NSSR Philosophy Workshop Series: Iakovos Vasiliou
Thursday, October 24, 2013 at 6:00 pm to 8:00 pm
6 E 16th St., D1103 6 East 16th St.
Iakovos Vasiliou (CUNY Graduate Center) will deliver a lecture entitled: "To Know You is To Love You? Plato, Forms, and Moral Motivation."
Three issues that fall under the heading "moral motivation" arguably first appear in Plato: (1) moral motivation as what justifies why a person ought to act morally; (2) motive as the end or reason for which an agent acts, which affects the nature and/or assessment of what the agent does; and (3) moral motivation as what actually pushes a person to act, which opens the question of whether it is simply the belief or knowledge that something is good or virtuous that is by itself motivating (internalism/externalism). The locus classicus of Plato's treatment of (1) is of course the Republic, whose central aim is to argue that a person is always better off and happier being just and acting justly (morally). I shall focus, however, on the latter two issues. Scholars have thought that Plato is the first person to worry about the motive or reason an agent has in acting, and to think that only someone acting from the appropriate motive acts in way that is genuinely virtuous. The best motive turns out to be knowledge of the Form the Good. On most commentators' accounts, knowing the Form of the Good ipso facto motivates one to act and to propagate instances of the Good in the world. So, having the right motive, i.e. (2) above, – the motive that makes apparently virtuous actions genuinely virtuous –fortuitously is also something the having of which automatically motivates the agent to act in the appropriate ways, i.e. (3) above.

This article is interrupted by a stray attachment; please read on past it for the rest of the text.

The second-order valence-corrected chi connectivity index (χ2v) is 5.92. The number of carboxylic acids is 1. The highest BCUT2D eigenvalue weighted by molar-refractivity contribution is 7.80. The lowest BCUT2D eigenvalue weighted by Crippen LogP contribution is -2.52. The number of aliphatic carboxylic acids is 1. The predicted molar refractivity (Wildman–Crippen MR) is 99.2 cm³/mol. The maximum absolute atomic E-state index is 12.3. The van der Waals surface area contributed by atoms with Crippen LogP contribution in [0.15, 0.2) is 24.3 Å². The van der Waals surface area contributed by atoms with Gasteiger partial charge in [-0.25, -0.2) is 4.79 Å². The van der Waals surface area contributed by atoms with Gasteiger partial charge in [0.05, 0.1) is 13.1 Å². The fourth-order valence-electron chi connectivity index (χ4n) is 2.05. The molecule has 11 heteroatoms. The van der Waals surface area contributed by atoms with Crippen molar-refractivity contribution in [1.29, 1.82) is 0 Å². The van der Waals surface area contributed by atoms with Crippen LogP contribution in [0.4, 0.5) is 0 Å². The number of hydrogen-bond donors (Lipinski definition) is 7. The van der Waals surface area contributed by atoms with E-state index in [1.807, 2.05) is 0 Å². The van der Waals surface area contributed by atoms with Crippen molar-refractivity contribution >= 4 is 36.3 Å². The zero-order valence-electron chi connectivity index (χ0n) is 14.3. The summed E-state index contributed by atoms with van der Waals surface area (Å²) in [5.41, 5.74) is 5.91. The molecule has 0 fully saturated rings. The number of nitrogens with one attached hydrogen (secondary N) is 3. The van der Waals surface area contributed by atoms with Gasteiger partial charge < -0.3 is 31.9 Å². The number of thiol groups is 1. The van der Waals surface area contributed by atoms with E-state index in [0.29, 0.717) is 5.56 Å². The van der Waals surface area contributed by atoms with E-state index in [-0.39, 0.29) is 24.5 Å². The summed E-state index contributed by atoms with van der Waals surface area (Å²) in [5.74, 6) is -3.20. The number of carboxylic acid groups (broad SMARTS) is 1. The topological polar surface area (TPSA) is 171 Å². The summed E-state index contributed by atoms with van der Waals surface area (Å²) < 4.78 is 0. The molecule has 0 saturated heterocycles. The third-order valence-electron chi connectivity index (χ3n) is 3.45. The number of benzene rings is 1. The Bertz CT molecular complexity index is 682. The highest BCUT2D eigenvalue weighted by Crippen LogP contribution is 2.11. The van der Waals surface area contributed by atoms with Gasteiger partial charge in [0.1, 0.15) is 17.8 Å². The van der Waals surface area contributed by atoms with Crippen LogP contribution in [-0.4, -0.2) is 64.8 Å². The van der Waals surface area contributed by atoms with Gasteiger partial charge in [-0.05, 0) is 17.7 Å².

Considering passages from the Republic, Symposium, and Phaedo, I shall argue that knowing the Forms, even the Form of the Good, does not have the sort of motivational efficacy typically attributed to it. I defend the claim that knowledge of the Forms by itself does not motivate one to do anything at all (except to continue to contemplate the Forms); and, moreover, that knowledge of the Forms by itself does not tell a person to do anything. Rather, the motivation for acting virtuously stems from upbringing's properly molding one's first- and second-nature motivational susceptibilities. Knowledge of the Forms in fact plays no role in motivating virtuous action; rather, it plays a crucial epistemological role in enabling the knower to identify correctly what the virtuous action is.
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